I went through the entire gamut of difficulties faced by stammerers – with roll calls, buying tickets in the bus, presentations, Interviews etc. I discovered that stammering was like a Chinese finger trap: more you fight, worse it becomes. Stammering is a struggle – like fighting our own shadow. You just cannot win. Later as I studied Psychology, I discovered how cognitive distortions of a frightened mind precipitate and sustains this ongoing inner battle for years.
A popular saying is: stammering is not in the mouth; it is in the brain. So was the solution too! Being more open, and accepting of myself as well as others- and meditation- gave me the tools to move forward. Then, I learned some really good techniques from the west, which help us move forward through our difficulties (not around them). While teaching it to other stammerers, I became proficient at communication skills. As a social worker, I had plenty of opportunities to hone my skills.
I will say just this to your readers: The shortest path out of any difficulty is often through it. Don’t run away. Face them with grit and intelligence. Don’t outsource the task to the “expert”. Become your own life long expert.
8. You’ve written a book titled: From The Shadows Of The Mountains: Life & struggles of a Jaunsari woman – Devika Chauhan. This is a biography, which you’ve authored. Your insights on it.
This is the story of a girl, who was born in the remote Chakrata hills (Himalayas) and developed a limp as a child due to traditional treatment; She was the first graduate in Jaunsar in the 1950s; She was the first woman from this region to join the State services, a male preserve in sixties and seventies; she rose to become Director, Social Welfare. Her difficulties stem from the fact that she was a woman in men’s world, she had a limp – and she came from a small Himalayan tribe known for polyandry – a constant source of misunderstanding and discrimination. Her life also portrays the seismic fault line between work life and married life, of Indian women. Will they be ever allowed to enjoy both- without guilt? What does she and the society need to do, to ensure that? These are some of the questions I have tried to raise in this book. Devika died in 2011 at home. She had served on SMTA board for many years.
9. What are your hobbies?
I love reading- non-fiction mostly, the books which challenge and enrich our thinking. When I can’t read, I love to listen to teachers like Eckhart Tolle, Rupert Spira, Raman Maharshi, RamkrishnaParamhamsa, Mooji, Neem Karori Baba etc. I have drawn inspiration and sustenance from diverse sources and will always be grateful to these great souls.
I enjoy writing too, mostly short blog posts or stories. Solo-treks in the Himalayas is another passion of mine since it is like a long silent meditation in beautiful surroundings, a magical experience in short. I have trekked in Zanskar, Garhwal and Tibet.
I have been learning data science too, just for the heck of it! When I am lucky enough to rope in a friend like Abhinav (an IT professional from Banglore), we bike too!
Finally, my big passion is chatting up young people facing various difficulties, like stammering, relationship, career etc. I have counselled and coached many – and with every success, I have felt closer to my childhood dream: someday, I will overcome my difficulties no matter what.
10. What’s the best and the worst part about being a social worker? Would you like to share some anecdotes, about the challenges in life which you faced and how you successfully encountered them?
For many of us, social work is a religion in action. It is easy to believe that God exists in human beings. But practising it in day to day life, in so many small ways, is the real challenge. Social work offers a convenient crucible to test your faith, beliefs and intellectual fantasies. On the other extreme, social work can end up becoming a short cut to a little name and fame, and private kingdoms of influence. Another challenge is: sometimes social workers get entrapped in the lure of funding. Funder absolutely and ruthlessly drives the agenda to the detriment of the long-term interests of the community.
Let me share a funny incident from my early days as a social worker in a Himalayan village. One day, since the ANM (Auxiliary Nurse and Midwife) was not available, I decided to conduct a session on Reproductive Health with traditional birth attendants (also known as Dai) in our health centre. Facing these seasoned rural women, I hesitated for a second but soon began with my flashcard, backed by the five years of medical school. As I continued discussing anatomy, physiology and the important role played by a Dai, I noticed an old wizened Dai at back, muttering and making a strange face. I just ignored her and carried on. Soon, I was in the ‘flow’- oblivious of everyone and everything.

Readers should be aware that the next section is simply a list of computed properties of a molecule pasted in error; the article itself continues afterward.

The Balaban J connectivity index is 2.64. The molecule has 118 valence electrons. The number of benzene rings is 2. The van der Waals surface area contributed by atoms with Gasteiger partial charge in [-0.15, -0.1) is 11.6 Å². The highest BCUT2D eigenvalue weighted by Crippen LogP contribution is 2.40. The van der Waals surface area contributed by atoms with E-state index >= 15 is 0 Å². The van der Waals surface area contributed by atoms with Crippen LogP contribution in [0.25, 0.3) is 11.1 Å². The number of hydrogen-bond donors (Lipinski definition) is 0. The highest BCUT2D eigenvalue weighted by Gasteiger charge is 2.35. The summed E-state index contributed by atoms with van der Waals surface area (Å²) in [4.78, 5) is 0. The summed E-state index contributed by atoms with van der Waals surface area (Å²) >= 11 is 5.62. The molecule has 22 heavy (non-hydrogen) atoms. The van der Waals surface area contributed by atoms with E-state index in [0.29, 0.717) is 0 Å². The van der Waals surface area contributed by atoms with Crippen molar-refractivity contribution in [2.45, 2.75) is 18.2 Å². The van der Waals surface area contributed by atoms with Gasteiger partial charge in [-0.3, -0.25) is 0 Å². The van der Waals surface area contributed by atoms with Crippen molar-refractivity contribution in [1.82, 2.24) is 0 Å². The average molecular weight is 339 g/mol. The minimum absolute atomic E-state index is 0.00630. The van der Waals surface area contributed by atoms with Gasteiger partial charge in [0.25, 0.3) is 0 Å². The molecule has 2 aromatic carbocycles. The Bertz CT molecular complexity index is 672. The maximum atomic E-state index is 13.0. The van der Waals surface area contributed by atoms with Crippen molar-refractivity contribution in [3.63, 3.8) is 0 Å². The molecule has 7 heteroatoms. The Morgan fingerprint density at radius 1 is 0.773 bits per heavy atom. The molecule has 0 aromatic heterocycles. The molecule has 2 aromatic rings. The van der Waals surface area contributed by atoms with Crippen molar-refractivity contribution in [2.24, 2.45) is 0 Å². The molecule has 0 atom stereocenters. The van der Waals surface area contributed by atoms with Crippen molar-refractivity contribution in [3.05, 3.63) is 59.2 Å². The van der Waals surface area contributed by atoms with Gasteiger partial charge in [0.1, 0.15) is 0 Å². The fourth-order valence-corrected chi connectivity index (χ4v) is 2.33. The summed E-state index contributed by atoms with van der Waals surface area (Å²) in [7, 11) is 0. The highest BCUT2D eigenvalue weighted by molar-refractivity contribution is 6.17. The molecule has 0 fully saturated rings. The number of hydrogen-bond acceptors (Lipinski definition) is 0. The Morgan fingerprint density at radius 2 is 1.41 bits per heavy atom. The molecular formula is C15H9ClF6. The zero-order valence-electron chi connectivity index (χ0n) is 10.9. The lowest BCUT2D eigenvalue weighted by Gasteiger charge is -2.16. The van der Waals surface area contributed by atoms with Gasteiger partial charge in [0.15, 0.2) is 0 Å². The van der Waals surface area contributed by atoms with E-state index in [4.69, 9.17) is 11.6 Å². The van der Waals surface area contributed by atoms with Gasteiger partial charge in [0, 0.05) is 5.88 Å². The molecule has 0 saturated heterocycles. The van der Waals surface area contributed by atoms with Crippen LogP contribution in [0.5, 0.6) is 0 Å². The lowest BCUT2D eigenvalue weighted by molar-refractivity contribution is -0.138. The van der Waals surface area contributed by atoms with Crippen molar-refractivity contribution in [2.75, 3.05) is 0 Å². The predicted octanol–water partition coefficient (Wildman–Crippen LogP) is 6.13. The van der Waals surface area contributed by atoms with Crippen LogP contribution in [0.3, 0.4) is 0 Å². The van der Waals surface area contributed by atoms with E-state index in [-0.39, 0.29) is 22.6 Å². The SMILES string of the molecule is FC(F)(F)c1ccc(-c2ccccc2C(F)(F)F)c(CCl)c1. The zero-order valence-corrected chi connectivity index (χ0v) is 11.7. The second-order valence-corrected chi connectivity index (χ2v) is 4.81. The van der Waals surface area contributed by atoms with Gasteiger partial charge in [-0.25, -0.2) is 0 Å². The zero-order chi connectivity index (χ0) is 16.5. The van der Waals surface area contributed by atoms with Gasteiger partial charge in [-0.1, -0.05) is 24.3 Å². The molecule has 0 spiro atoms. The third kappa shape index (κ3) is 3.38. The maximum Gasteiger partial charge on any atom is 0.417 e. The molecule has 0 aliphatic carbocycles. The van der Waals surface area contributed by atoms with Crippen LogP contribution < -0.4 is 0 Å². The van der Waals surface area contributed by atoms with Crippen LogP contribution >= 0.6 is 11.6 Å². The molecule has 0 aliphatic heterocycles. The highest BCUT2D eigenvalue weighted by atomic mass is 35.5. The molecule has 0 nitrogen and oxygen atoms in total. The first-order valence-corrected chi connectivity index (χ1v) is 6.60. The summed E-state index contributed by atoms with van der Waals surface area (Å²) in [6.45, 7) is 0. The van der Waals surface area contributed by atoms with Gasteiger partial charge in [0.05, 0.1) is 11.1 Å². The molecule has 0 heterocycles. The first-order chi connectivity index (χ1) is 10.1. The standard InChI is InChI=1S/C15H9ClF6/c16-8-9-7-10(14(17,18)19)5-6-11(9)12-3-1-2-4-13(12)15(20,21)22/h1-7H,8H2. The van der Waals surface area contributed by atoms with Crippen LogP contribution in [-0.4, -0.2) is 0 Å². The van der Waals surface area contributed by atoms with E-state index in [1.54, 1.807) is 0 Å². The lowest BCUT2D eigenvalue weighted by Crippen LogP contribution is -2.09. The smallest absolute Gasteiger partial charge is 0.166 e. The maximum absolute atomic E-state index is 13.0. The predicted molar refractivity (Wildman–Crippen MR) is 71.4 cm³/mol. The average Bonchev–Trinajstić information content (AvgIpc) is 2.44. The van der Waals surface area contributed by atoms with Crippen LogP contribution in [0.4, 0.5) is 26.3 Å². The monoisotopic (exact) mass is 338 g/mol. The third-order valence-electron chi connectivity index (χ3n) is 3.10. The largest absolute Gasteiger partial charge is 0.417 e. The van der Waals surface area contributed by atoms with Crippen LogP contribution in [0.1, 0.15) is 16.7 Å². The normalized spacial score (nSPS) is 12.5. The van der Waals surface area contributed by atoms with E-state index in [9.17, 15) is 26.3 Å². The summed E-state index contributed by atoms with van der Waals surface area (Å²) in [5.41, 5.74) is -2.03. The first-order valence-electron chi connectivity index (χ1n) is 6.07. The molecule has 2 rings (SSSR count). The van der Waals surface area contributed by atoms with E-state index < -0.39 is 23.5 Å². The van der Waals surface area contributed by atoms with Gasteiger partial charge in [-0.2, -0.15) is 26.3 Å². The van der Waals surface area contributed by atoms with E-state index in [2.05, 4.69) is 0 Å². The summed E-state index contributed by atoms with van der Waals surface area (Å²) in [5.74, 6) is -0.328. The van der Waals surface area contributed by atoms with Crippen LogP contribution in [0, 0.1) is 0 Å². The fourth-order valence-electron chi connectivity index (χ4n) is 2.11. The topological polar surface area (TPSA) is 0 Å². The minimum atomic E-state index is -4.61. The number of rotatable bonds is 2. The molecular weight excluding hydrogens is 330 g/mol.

Half an hour later, I was explaining how careless handling at childbirth, causes infection and closure of Fallopian tubes, which can lead to Secondary Infertility in women. Again, I noticed that the old Dai at the back was muttering something vigorously in the local dialect.
After the session, I spoke to the local worker- a woman, who also was sitting at the back of the class and inquired about the old Dai. I learned something very interesting, which has stayed with me all these years. First, Dai was quite surprised and said: How shameful! How can he talk about these things?
But later when I explained about the Secondary Infertility, she said enthusiastically: Oh, that is so true- don’t I know. I know at least two women, who never conceived again after their first child! Now I know why. Yes, he is right of course. He has told me what I never knew…
That day, I realised that Communication is the ‘real deal’ in almost every situation: a communication which can leap across the gap of age, gender, language, education, biases etc. No matter where Life places us, we must cultivate and value this ability to connect.
11. You’re a versatile person. You’re a doctor, a social worker, a trekker as well as an author. What’s your motto in life, and what advice would you like to share with our readers?
I am 62. Over the years, I have understood that the source of all creativity, resilience and growth lies within us. Exploring this inner space should be a legitimate concern of Humanity. Self-help is based on this very idea. When an alcoholic, who was given up by society and doctors, turned to this inner resource, Alcoholic Anonymous was born, which has transformed so many lives around the world. I have seen similar movements in the social field: people who turned within came up with better and enduring solutions. Therefore, I will suggest a daily routine of being quiet, for just half an hour, and diving within. Call it what you will – Mindfulness, Pranayam, Vipassana or just my appointment with my Self.
Thank you and best wishes to your readers! Stay safe, healthy and positive.
Interviewed by, Shreya Kumar @Samacharline